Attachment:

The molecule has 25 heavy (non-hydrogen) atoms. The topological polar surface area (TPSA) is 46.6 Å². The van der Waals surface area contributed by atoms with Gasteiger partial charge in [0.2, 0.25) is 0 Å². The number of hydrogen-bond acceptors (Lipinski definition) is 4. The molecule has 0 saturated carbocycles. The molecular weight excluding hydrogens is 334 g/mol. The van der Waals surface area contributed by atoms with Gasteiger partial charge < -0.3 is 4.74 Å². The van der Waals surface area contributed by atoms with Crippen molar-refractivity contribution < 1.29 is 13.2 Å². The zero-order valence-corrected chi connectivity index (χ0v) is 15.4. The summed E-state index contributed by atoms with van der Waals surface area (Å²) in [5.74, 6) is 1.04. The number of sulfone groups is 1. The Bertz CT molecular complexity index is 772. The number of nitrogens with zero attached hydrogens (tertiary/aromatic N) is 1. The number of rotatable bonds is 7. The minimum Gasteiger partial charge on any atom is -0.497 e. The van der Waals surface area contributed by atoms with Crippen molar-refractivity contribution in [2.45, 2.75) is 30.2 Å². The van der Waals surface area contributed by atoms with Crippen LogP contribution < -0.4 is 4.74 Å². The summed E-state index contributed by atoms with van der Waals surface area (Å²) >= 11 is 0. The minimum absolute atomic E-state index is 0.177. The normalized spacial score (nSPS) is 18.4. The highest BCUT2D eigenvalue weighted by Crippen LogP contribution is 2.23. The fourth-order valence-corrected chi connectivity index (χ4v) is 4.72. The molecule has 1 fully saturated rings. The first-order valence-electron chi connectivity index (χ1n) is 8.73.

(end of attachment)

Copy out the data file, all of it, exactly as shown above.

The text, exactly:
The molecule has 25 heavy (non-hydrogen) atoms. The topological polar surface area (TPSA) is 46.6 Å². The van der Waals surface area contributed by atoms with Gasteiger partial charge in [0.2, 0.25) is 0 Å². The number of hydrogen-bond acceptors (Lipinski definition) is 4. The molecule has 0 saturated carbocycles. The molecular weight excluding hydrogens is 334 g/mol. The van der Waals surface area contributed by atoms with Gasteiger partial charge < -0.3 is 4.74 Å². The van der Waals surface area contributed by atoms with Crippen molar-refractivity contribution < 1.29 is 13.2 Å². The zero-order valence-corrected chi connectivity index (χ0v) is 15.4. The summed E-state index contributed by atoms with van der Waals surface area (Å²) in [5.74, 6) is 1.04. The number of sulfone groups is 1. The Bertz CT molecular complexity index is 772. The number of nitrogens with zero attached hydrogens (tertiary/aromatic N) is 1. The number of rotatable bonds is 7. The minimum Gasteiger partial charge on any atom is -0.497 e. The van der Waals surface area contributed by atoms with Crippen molar-refractivity contribution in [2.45, 2.75) is 30.2 Å². The van der Waals surface area contributed by atoms with Crippen LogP contribution < -0.4 is 4.74 Å². The summed E-state index contributed by atoms with van der Waals surface area (Å²) >= 11 is 0. The minimum absolute atomic E-state index is 0.177. The normalized spacial score (nSPS) is 18.4. The highest BCUT2D eigenvalue weighted by Crippen LogP contribution is 2.23. The fourth-order valence-corrected chi connectivity index (χ4v) is 4.72. The molecule has 1 fully saturated rings. The first-order valence-electron chi connectivity index (χ1n) is 8.73.